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I'm Sharing My Advantage In The Chase
01-10-2019, 12:13 PM,
#1
I'm Sharing My Advantage In The Chase
I'm going to make my contribution to the Search Community by sharing the advantage I have in the Chase with you:

In my younger years, I was blessed to have had a six pack of beagles. Two were gifts I did not ask for, two we rescued later, and two we kept from a litter of pups we had.

Each had its own distinct personality and voice and no two were anything alike. They were our short-legged children and every bit members of our family as our two boys.

Those beagles lived to do two things, please us and chase rabbits, not necessarily in that order.

I got them out in the field and wood as often as I could to let them run rabbits. I never took any of those rabbits. We were not hunting, just running them for fun because that was the thing that brought my beagles the most joy in their short lives. It gave me immense joy to see them have so much fun.

One of the greatest injustices in this life is how short the lives of good dogs are. If I am ever given the opportunity to speak with God, I shall lodge this complaint with many tears of heartbreak for all of the good dogs I have been blessed to know. All deserved to outlive me, but were denied that right for reasons I cannot understand.

If you have never experienced the thrill of running a pack of excited tail wagging hounds, please take three minutes to watch this video to see what you are missing:

https://www.youtube.com/watch?v=QbIPK-Rtois

The video starts with sounds of the beagles baying as they run a rabbit in the distance. Listen to the thrill and excitement in their voices as they cry out!

You can tell the trail is hot and the rabbit is close because of the intensity of their baying. That baying is like a barometer, it is directly proportional to the strength of the scent the rabbit has left along the trail.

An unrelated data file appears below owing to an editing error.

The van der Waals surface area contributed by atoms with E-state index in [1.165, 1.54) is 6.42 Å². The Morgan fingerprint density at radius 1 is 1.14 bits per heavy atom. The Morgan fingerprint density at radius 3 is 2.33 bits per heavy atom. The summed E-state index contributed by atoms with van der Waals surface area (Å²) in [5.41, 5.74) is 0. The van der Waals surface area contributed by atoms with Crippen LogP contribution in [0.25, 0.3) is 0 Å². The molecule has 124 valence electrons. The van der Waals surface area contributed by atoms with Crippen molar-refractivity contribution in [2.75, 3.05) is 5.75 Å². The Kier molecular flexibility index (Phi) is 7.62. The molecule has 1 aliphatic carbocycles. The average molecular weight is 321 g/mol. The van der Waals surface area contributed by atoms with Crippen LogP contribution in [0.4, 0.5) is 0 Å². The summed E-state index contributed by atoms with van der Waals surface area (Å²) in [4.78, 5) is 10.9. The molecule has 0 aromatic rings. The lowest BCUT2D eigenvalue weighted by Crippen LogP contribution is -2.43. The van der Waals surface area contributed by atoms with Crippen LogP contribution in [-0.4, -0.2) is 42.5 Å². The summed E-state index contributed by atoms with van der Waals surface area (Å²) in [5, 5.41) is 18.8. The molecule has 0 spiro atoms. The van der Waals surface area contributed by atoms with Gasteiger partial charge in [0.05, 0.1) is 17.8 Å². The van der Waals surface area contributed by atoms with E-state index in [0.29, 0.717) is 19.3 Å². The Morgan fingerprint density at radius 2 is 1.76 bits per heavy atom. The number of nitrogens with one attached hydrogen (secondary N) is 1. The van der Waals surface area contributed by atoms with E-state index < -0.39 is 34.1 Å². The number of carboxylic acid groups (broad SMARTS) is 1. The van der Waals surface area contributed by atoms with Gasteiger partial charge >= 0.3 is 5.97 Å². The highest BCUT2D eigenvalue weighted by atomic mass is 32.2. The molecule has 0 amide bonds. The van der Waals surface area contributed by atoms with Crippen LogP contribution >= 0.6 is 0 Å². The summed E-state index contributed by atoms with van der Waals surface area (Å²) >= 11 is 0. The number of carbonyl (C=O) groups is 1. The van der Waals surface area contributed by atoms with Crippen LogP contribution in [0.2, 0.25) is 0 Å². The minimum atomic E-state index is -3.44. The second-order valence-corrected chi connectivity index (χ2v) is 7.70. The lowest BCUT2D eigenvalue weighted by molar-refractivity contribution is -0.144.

At 1:28 we see the rabbit emerge from the brush, cross the low grass and dirt road and hop along out of sight flashing his cotton white tail.

At 1:56 we see the lead dog burst out of the brush with the pack in tow. But why does he almost immediately makes a u-turn and double back into the brush?

Because he has lost the strong hot scent trail. The rabbit's scent trail went cold when there was no more brush and tall grass for him to rub against to leave it on. The beagles double back to see if the rabbit made a 90 degree turn along the way and if they overshot that turn.

If so, they will make the necessary course correction and their chase will resume.

If not, they will begin to circle the area trying to pick the now cold trail back up as we see was what eventually happened in this case.

I believe the speculation that was explained to me that when the rabbit does not brush against something solid, he still leaves a scent trail in the air. And it takes several seconds to a few minutes for the scent in the air to settle to the ground where the hounds can smell it again. I have seen this phenomenon many times myself.

At 2:23 a different beagle from the first lead dog finally picks up the rabbit's scent and becomes the new lead dog as we are off to the races again.

I know it is a different dog that took the lead because my beagles were also tricolor blanket backs like these two brown heads. No two beagles are marked exactly the same. The most obvious way to tell these are different lead dogs is the first one has less white and more tan on his right front leg than the second. I point out these easily overlooked details to show my deep love, understanding, and appriciation of beagles and their nature.

Beagles are like five-year-old children that never grow up. And nothing can bring a parent more joy than seeing their young child be thrilled with joy. It's why we have things like Santa Clause and the Easter Bunny for them.

I feel sad knowing that most beagles live their lives as house pets, never once having the chance to experience the ultimate joy and thrill of chasing a rabbit. I wish I could give every beagle at least one day in the field or wood to experience that.

My advantage in Forrest Fenn's Thrill of the Chase is that I believe these are the reasons he hid the chest for us to seek.

I know my place in the Chase is to be like a young person again, thrilled with the excitement and challenge of adventure, wagging my tail and baying like a fool as I set off on a joyous journey, excited by the thrill of the chase. Thank you, Forrest Fenn.

The moral of this story is:

If you are not having fun with the Chase you are missing the point and probably doing it wrong.

It's not about the rabbit.
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01-10-2019, 12:46 PM,
#2
RE: I'm Sharing My Advantage In The Chase
such a well written story. I hope forrest reads it.
north of Santa Fe
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01-10-2019, 12:53 PM, (This post was last modified: 01-10-2019, 12:58 PM by lingerlonger.)
#3
RE: I'm Sharing My Advantage In The Chase
as well as the finder

luvit.

4 5m!13 4nd 4 9r!n f0r 0ur fr!3nd f0rr357 f3nn
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